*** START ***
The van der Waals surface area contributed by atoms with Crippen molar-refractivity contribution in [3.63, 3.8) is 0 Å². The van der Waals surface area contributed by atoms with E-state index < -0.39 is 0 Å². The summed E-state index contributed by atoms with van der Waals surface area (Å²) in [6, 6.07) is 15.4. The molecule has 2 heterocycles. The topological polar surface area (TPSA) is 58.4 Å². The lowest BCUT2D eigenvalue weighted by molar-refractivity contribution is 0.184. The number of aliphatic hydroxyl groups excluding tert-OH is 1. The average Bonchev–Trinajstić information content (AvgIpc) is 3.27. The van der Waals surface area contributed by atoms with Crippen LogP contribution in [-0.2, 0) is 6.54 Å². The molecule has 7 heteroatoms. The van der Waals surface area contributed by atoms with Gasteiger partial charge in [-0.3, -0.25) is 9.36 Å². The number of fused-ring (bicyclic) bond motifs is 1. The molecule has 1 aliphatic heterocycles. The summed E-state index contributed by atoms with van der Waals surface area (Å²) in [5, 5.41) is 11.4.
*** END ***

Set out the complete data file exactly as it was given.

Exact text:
The van der Waals surface area contributed by atoms with Crippen molar-refractivity contribution in [3.63, 3.8) is 0 Å². The van der Waals surface area contributed by atoms with E-state index < -0.39 is 0 Å². The summed E-state index contributed by atoms with van der Waals surface area (Å²) in [6, 6.07) is 15.4. The molecule has 2 heterocycles. The topological polar surface area (TPSA) is 58.4 Å². The lowest BCUT2D eigenvalue weighted by molar-refractivity contribution is 0.184. The number of aliphatic hydroxyl groups excluding tert-OH is 1. The average Bonchev–Trinajstić information content (AvgIpc) is 3.27. The van der Waals surface area contributed by atoms with Crippen LogP contribution in [-0.2, 0) is 6.54 Å². The molecule has 7 heteroatoms. The van der Waals surface area contributed by atoms with Gasteiger partial charge in [-0.3, -0.25) is 9.36 Å². The number of fused-ring (bicyclic) bond motifs is 1. The molecule has 1 aliphatic heterocycles. The summed E-state index contributed by atoms with van der Waals surface area (Å²) in [5, 5.41) is 11.4.